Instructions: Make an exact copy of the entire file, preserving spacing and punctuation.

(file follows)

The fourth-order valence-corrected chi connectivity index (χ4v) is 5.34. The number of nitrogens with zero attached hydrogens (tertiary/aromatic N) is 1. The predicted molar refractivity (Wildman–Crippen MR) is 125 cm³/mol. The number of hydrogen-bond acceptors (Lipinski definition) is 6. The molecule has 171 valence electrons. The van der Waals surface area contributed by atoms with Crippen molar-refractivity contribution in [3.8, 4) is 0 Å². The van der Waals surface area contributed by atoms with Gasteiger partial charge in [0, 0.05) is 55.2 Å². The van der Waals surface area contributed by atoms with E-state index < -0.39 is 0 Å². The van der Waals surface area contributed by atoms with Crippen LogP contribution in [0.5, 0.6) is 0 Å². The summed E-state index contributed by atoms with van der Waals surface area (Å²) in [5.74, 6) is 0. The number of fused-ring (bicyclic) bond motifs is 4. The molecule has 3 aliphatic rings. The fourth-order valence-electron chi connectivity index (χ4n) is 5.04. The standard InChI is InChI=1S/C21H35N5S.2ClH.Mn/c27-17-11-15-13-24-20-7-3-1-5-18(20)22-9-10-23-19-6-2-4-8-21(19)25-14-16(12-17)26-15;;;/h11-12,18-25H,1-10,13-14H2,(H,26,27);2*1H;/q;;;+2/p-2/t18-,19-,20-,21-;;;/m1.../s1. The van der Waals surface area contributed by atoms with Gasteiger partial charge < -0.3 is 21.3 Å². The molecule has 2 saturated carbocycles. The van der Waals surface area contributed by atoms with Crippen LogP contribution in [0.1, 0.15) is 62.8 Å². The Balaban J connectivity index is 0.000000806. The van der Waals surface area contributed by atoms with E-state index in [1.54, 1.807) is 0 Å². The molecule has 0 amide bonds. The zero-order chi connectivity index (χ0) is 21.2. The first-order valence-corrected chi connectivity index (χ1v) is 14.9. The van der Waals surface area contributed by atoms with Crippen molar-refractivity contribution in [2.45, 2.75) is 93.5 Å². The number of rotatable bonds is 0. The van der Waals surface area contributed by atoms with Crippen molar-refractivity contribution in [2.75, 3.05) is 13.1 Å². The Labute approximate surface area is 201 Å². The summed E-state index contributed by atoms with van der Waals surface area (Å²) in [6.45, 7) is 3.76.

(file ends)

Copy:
The fourth-order valence-corrected chi connectivity index (χ4v) is 5.34. The number of nitrogens with zero attached hydrogens (tertiary/aromatic N) is 1. The predicted molar refractivity (Wildman–Crippen MR) is 125 cm³/mol. The number of hydrogen-bond acceptors (Lipinski definition) is 6. The molecule has 171 valence electrons. The van der Waals surface area contributed by atoms with Crippen molar-refractivity contribution in [3.8, 4) is 0 Å². The van der Waals surface area contributed by atoms with Gasteiger partial charge in [0, 0.05) is 55.2 Å². The van der Waals surface area contributed by atoms with E-state index < -0.39 is 0 Å². The van der Waals surface area contributed by atoms with Crippen LogP contribution in [0.5, 0.6) is 0 Å². The summed E-state index contributed by atoms with van der Waals surface area (Å²) in [5.74, 6) is 0. The number of fused-ring (bicyclic) bond motifs is 4. The molecule has 3 aliphatic rings. The fourth-order valence-electron chi connectivity index (χ4n) is 5.04. The standard InChI is InChI=1S/C21H35N5S.2ClH.Mn/c27-17-11-15-13-24-20-7-3-1-5-18(20)22-9-10-23-19-6-2-4-8-21(19)25-14-16(12-17)26-15;;;/h11-12,18-25H,1-10,13-14H2,(H,26,27);2*1H;/q;;;+2/p-2/t18-,19-,20-,21-;;;/m1.../s1. The van der Waals surface area contributed by atoms with Gasteiger partial charge < -0.3 is 21.3 Å². The molecule has 2 saturated carbocycles. The van der Waals surface area contributed by atoms with Crippen LogP contribution in [0.1, 0.15) is 62.8 Å². The Balaban J connectivity index is 0.000000806. The van der Waals surface area contributed by atoms with E-state index in [1.54, 1.807) is 0 Å². The molecule has 0 amide bonds. The zero-order chi connectivity index (χ0) is 21.2. The first-order valence-corrected chi connectivity index (χ1v) is 14.9. The van der Waals surface area contributed by atoms with Crippen molar-refractivity contribution in [2.45, 2.75) is 93.5 Å². The number of rotatable bonds is 0. The van der Waals surface area contributed by atoms with Crippen molar-refractivity contribution in [2.75, 3.05) is 13.1 Å². The Labute approximate surface area is 201 Å². The summed E-state index contributed by atoms with van der Waals surface area (Å²) in [6.45, 7) is 3.76.